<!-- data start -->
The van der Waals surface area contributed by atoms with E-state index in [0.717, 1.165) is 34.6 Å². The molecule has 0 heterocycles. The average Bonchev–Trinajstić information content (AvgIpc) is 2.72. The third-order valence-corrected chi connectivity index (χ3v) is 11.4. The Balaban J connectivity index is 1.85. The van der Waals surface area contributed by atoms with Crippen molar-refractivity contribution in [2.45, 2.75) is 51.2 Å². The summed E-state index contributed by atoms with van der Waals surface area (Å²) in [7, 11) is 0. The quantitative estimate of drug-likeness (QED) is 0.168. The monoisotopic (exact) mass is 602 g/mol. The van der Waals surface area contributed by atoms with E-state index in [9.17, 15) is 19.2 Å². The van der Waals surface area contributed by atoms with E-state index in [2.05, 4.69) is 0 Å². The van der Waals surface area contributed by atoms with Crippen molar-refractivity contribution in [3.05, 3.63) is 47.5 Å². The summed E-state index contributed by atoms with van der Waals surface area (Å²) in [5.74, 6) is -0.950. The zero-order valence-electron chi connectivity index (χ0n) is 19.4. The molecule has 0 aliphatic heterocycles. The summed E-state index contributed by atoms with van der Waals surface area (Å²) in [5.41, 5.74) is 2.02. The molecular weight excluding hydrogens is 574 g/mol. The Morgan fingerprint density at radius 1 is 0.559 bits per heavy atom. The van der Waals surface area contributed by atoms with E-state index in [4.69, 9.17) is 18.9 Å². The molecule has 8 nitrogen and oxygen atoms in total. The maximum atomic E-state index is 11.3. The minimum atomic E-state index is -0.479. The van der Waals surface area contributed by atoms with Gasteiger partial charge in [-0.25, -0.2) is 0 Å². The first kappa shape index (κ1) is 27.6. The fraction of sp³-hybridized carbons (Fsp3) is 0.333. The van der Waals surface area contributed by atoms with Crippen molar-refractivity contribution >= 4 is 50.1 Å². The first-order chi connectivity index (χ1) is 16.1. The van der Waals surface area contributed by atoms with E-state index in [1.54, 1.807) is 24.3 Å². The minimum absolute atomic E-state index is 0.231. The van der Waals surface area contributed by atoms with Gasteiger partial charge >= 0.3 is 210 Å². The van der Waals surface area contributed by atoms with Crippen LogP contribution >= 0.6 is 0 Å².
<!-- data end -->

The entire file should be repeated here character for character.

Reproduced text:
The van der Waals surface area contributed by atoms with E-state index in [0.717, 1.165) is 34.6 Å². The molecule has 0 heterocycles. The average Bonchev–Trinajstić information content (AvgIpc) is 2.72. The third-order valence-corrected chi connectivity index (χ3v) is 11.4. The Balaban J connectivity index is 1.85. The van der Waals surface area contributed by atoms with Crippen molar-refractivity contribution in [2.45, 2.75) is 51.2 Å². The summed E-state index contributed by atoms with van der Waals surface area (Å²) in [7, 11) is 0. The quantitative estimate of drug-likeness (QED) is 0.168. The monoisotopic (exact) mass is 602 g/mol. The van der Waals surface area contributed by atoms with E-state index in [9.17, 15) is 19.2 Å². The van der Waals surface area contributed by atoms with E-state index in [2.05, 4.69) is 0 Å². The van der Waals surface area contributed by atoms with Crippen molar-refractivity contribution in [3.05, 3.63) is 47.5 Å². The summed E-state index contributed by atoms with van der Waals surface area (Å²) in [5.74, 6) is -0.950. The zero-order valence-electron chi connectivity index (χ0n) is 19.4. The molecule has 0 aliphatic heterocycles. The summed E-state index contributed by atoms with van der Waals surface area (Å²) in [5.41, 5.74) is 2.02. The molecular weight excluding hydrogens is 574 g/mol. The Morgan fingerprint density at radius 1 is 0.559 bits per heavy atom. The van der Waals surface area contributed by atoms with E-state index in [4.69, 9.17) is 18.9 Å². The molecule has 8 nitrogen and oxygen atoms in total. The maximum atomic E-state index is 11.3. The minimum atomic E-state index is -0.479. The van der Waals surface area contributed by atoms with Gasteiger partial charge in [-0.25, -0.2) is 0 Å². The first kappa shape index (κ1) is 27.6. The fraction of sp³-hybridized carbons (Fsp3) is 0.333. The van der Waals surface area contributed by atoms with Crippen molar-refractivity contribution >= 4 is 50.1 Å². The first-order chi connectivity index (χ1) is 16.1. The van der Waals surface area contributed by atoms with E-state index in [1.54, 1.807) is 24.3 Å². The minimum absolute atomic E-state index is 0.231. The van der Waals surface area contributed by atoms with Gasteiger partial charge >= 0.3 is 210 Å². The van der Waals surface area contributed by atoms with Crippen LogP contribution >= 0.6 is 0 Å².